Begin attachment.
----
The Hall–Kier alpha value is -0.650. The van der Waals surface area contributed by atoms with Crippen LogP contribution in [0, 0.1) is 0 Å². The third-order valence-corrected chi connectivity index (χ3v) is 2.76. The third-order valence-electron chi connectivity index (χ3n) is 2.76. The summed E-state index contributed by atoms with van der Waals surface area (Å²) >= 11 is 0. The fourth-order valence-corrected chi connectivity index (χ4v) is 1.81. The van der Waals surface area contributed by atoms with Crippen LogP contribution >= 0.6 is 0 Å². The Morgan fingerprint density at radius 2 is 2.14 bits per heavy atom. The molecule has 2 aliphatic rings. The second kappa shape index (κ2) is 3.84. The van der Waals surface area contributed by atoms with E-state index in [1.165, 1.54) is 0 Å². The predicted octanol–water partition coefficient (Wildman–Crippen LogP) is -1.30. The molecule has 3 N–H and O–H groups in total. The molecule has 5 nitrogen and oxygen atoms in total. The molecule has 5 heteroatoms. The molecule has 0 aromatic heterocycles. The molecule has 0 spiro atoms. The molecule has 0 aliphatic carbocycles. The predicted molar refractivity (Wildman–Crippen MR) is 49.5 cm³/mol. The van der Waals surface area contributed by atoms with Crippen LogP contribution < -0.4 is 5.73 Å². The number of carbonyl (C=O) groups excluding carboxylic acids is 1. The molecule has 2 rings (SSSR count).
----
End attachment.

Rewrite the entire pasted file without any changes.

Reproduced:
The Hall–Kier alpha value is -0.650. The van der Waals surface area contributed by atoms with Crippen LogP contribution in [0, 0.1) is 0 Å². The third-order valence-corrected chi connectivity index (χ3v) is 2.76. The third-order valence-electron chi connectivity index (χ3n) is 2.76. The summed E-state index contributed by atoms with van der Waals surface area (Å²) >= 11 is 0. The fourth-order valence-corrected chi connectivity index (χ4v) is 1.81. The van der Waals surface area contributed by atoms with Crippen LogP contribution >= 0.6 is 0 Å². The Morgan fingerprint density at radius 2 is 2.14 bits per heavy atom. The molecule has 2 aliphatic rings. The second kappa shape index (κ2) is 3.84. The van der Waals surface area contributed by atoms with E-state index in [1.165, 1.54) is 0 Å². The predicted octanol–water partition coefficient (Wildman–Crippen LogP) is -1.30. The molecule has 3 N–H and O–H groups in total. The molecule has 5 nitrogen and oxygen atoms in total. The molecule has 5 heteroatoms. The molecule has 0 aromatic heterocycles. The molecule has 0 spiro atoms. The molecule has 0 aliphatic carbocycles. The predicted molar refractivity (Wildman–Crippen MR) is 49.5 cm³/mol. The van der Waals surface area contributed by atoms with Crippen LogP contribution < -0.4 is 5.73 Å². The number of carbonyl (C=O) groups excluding carboxylic acids is 1. The molecule has 2 rings (SSSR count).